Despite many projects being torn down, the original Rowhouses of Cabrini where “Candyman” was filmed are still standing today.

Matthew Broderick in a scene from ‘Ferris Bueller’s Day Off’

Paramount Pictures

Cameron’s Highland Park house in ‘Ferris Bueller’s Day Off’

- Location: 370 Beech St.

“Ferris Bueller’s Day Off” filmed several classic scenes in the iconic home of Cameron Frye (Alan Ruck), including the one where fake-sick Ferris (Matthew Broderick) bullies real-sick Cameron into his schemes, and the emotional climax of the film in which Cameron has a breakdown and wrecks his father’s beloved, classic Ferrari. Located in the desirable Chicago suburb of Highland Park, Cameron’s house borders Lake Michigan north of downtown Chicago.

The home, featuring large, transparent window panes, stands in as a kind of prison for Cameron who can see everything yet do nothing. On a practical level, the windows are the result of the mid-century modern style—the same style a 2011 realtor blamed for the home's lack of buyers.

Paul Newman and Tom Cruise in a scene from ‘The Color of Money’

Touchstone Pictures

The Atlantic City Nine Ball Classic in ‘The Color of Money’

- Location: Navy Pier, 600 E. Grand Ave.

Martin Scorsese’s star-studded film “The Color of Money” is a pool-based sports film following Paul Newman and Tom Cruise as they journey from Chicago to Atlantic City for a tournament. Many locations seen on screen were filmed in Illinois despite the narrative leaving Chicago fairly early on—the climax of the film being no exception.

While the protagonists’ pool competition takes place in the Resorts International Hotel in Atlantic City, the building where said competition was filmed is actually at Navy Pier. Navy Pier is a major cultural center of Chicago, featuring a beer garden, children’s museum, Shakespeare theater, and more.

“The Color of Money” used the Pier’s Aon Grand Ballroom, which has existed since the Pier’s inception in 1916, and features an 80-foot-tall arched ceiling and extensive view of Lake Michigan. The ballroom looks rather different in the film with its windows blocked off and around 30 pool tables covering the floor.

Brewster Apartments in a scene from ‘Child’s Play’

United Artists

Andy’s apartment in the original ‘Child’s Play’

- Location: Brewster Apartments, 2800 N. Pine Grove Ave.

One of the scariest elements of Tom Holland’s “Child’s Play” is the invasion of the domestic space, emphasized by how almost every scene with the haunted Chucky doll takes place in the protagonists’ apartment.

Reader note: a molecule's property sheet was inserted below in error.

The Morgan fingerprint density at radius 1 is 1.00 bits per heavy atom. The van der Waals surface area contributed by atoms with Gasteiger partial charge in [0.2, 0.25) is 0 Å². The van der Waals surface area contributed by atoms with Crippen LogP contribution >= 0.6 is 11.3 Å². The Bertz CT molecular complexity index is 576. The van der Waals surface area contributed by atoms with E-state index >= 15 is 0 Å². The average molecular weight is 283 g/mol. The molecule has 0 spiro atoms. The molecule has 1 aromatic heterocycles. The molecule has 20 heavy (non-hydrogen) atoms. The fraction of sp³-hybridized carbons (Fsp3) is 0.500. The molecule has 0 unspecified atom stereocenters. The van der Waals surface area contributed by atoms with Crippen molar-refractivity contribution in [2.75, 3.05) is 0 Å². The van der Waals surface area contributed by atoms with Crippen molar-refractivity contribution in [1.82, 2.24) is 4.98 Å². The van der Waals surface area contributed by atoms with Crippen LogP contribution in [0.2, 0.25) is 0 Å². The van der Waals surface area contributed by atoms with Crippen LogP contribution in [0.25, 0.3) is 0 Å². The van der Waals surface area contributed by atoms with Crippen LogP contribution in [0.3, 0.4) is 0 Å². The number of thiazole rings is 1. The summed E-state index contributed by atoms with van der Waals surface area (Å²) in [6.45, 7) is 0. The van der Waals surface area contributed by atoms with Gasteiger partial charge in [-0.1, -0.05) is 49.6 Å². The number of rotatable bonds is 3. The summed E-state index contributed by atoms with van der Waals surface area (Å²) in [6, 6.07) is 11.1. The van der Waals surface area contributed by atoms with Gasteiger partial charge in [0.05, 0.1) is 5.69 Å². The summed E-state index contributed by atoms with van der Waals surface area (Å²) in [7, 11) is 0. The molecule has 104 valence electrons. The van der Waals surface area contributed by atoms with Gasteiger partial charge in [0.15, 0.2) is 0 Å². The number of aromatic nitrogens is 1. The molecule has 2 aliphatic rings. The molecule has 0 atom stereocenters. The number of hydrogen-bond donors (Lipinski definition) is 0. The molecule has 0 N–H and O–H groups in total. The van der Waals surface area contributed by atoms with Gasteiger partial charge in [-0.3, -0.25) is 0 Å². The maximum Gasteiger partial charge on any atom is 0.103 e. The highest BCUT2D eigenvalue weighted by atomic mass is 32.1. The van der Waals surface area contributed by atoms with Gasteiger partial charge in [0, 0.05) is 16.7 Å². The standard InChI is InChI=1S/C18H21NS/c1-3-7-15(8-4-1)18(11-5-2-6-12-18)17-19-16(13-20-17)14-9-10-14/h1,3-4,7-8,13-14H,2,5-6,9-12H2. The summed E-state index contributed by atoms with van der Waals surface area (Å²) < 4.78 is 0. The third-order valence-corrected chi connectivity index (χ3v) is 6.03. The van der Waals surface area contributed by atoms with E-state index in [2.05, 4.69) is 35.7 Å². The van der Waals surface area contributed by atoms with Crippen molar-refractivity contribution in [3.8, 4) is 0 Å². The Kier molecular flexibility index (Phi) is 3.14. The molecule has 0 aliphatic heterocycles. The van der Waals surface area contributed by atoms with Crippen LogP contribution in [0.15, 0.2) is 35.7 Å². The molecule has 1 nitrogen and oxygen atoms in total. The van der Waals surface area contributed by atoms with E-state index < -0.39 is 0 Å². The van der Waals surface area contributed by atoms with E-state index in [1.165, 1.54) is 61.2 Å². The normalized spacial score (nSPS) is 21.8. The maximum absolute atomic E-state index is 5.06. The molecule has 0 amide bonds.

With this in mind, there’s no more iconic “Child’s Play” location than the Brewster Apartments in the Lake View neighborhood of Chicago’s North Side.

Chucky is not the only celebrity to reside here, as “Running Scared” with Gregory Hines and Billy Crystal also filmed at the Brewster.

The building has its own haunting history outside of the film: WBEZ Chicago reports that in 1895 a publisher fell off the building’s roof and now haunts the apartments. That gets a little more relevant as a scene in “Child’s Play” has the family’s babysitter fall off the building.

Kevin Costner on the steps of Union Station in ‘The Untouchables’

Image Press // Getty Images

Union Station in ‘The Untouchables’

- Location: 225 S. Canal St.

The use of Union Station in Brian De Palma’s “The Untouchables” has become so iconic that the stairs used in the scene are referred to as the Untouchables’ Stairs. These stairs are the location in which Kevin Costner, playing special agent Eliot Ness, comes face-to-face with the henchmen of Al Capone for an epic shootout.

Union Station is a historical transportation hub built in 1925 in the Beaux-Arts architecture style. The station has since 2012 been undergoing a series of renovations meant to benefit its function and aesthetic.

Out of all its beautiful locations, De Palma chose to film on the grand staircase that connects visitors from the Canal Street entrance to the Great Hall of the Station, made out of marble and travertine that combine for an ornate background for blood to spill.

“The Untouchables” is not the only movie to feature this location: “Public Enemies,” “Road to Perdition,” and “My Best Friend’s Wedding” have all featured the Chicago landmark.

John Cusack and Jack Black in ‘High Fidelity’

Touchstone Pictures

The movie theater from ‘High Fidelity’

- Location: Music Box Theatre, 3733 N. Southport Ave.

Stephen Frear’s “High Fidelity” is an overt homage to music, breakups, and how music gets people through breakups. However, the film also feels like a tribute to its setting, Chicago’s Wicker Park.

Based on the novel of the same name by Nick Hornby in 1995, it might surprise some fans to discover that the original narrative takes place in Hornby’s home of London and not Chicago. Still, the film transitions seamlessly into the trendy neighborhood of Wicker Park and features many of its well-known locations.

Among those is the Music Box Theatre, where our protagonist Rob Gordon (John Cusack) revisits his second ex, a film critic named Penny Hardwick (Joelle Carter), to discover what makes women always break up with him.

The theater has existed since August 1929, two months before the Great Depression began, and as such maintains the grandiose style of movie theaters that is more akin to today’s opera houses and Broadway venues.

Fitted with a massive neon sign and marquee, the Music Box describes itself as “a symbol of Chicago’s go-to venue for independent, foreign, cult, and classic films,” simultaneously showing high-quality reissues of films (including “High Fidelity,” naturally) and new releases.